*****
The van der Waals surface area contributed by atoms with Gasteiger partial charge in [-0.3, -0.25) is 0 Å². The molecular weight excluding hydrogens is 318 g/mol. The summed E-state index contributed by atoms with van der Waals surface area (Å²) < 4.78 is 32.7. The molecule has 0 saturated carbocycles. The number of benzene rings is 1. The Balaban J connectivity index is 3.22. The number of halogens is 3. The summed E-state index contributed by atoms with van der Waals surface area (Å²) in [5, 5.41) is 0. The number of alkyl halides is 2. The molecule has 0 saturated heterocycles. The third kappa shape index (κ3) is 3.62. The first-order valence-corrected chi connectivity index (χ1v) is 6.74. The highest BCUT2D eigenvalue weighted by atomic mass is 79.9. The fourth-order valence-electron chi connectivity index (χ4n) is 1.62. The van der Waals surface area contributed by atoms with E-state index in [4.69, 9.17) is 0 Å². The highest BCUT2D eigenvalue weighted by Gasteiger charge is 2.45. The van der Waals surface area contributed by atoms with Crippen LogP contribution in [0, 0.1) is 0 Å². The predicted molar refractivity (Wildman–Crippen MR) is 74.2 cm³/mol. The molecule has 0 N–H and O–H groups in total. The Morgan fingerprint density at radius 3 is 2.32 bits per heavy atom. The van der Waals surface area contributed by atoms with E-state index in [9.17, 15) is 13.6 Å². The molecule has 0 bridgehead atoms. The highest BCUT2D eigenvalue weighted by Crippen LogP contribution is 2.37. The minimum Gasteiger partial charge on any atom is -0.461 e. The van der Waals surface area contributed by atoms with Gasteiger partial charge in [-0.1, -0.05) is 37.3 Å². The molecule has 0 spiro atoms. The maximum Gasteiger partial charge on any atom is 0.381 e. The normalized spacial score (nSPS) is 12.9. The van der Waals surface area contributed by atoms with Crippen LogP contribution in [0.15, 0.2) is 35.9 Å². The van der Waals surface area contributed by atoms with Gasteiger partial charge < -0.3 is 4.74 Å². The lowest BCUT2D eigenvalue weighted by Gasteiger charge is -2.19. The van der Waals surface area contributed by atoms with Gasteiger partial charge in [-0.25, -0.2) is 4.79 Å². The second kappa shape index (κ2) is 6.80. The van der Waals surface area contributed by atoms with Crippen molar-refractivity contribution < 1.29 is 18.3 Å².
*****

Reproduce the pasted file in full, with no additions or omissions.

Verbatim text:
The van der Waals surface area contributed by atoms with Gasteiger partial charge in [-0.3, -0.25) is 0 Å². The molecular weight excluding hydrogens is 318 g/mol. The summed E-state index contributed by atoms with van der Waals surface area (Å²) < 4.78 is 32.7. The molecule has 0 saturated carbocycles. The number of benzene rings is 1. The Balaban J connectivity index is 3.22. The number of halogens is 3. The summed E-state index contributed by atoms with van der Waals surface area (Å²) in [5, 5.41) is 0. The number of alkyl halides is 2. The molecule has 0 saturated heterocycles. The third kappa shape index (κ3) is 3.62. The first-order valence-corrected chi connectivity index (χ1v) is 6.74. The highest BCUT2D eigenvalue weighted by atomic mass is 79.9. The fourth-order valence-electron chi connectivity index (χ4n) is 1.62. The van der Waals surface area contributed by atoms with E-state index in [4.69, 9.17) is 0 Å². The highest BCUT2D eigenvalue weighted by Gasteiger charge is 2.45. The van der Waals surface area contributed by atoms with Crippen LogP contribution in [0, 0.1) is 0 Å². The predicted molar refractivity (Wildman–Crippen MR) is 74.2 cm³/mol. The molecule has 0 N–H and O–H groups in total. The Morgan fingerprint density at radius 3 is 2.32 bits per heavy atom. The van der Waals surface area contributed by atoms with E-state index in [9.17, 15) is 13.6 Å². The molecule has 0 bridgehead atoms. The highest BCUT2D eigenvalue weighted by Crippen LogP contribution is 2.37. The minimum Gasteiger partial charge on any atom is -0.461 e. The van der Waals surface area contributed by atoms with Gasteiger partial charge in [-0.1, -0.05) is 37.3 Å². The molecule has 0 spiro atoms. The maximum Gasteiger partial charge on any atom is 0.381 e. The normalized spacial score (nSPS) is 12.9. The van der Waals surface area contributed by atoms with Crippen LogP contribution in [0.15, 0.2) is 35.9 Å². The van der Waals surface area contributed by atoms with Gasteiger partial charge < -0.3 is 4.74 Å². The lowest BCUT2D eigenvalue weighted by Gasteiger charge is -2.19. The van der Waals surface area contributed by atoms with Gasteiger partial charge in [-0.25, -0.2) is 4.79 Å². The second kappa shape index (κ2) is 6.80. The van der Waals surface area contributed by atoms with Crippen molar-refractivity contribution < 1.29 is 18.3 Å².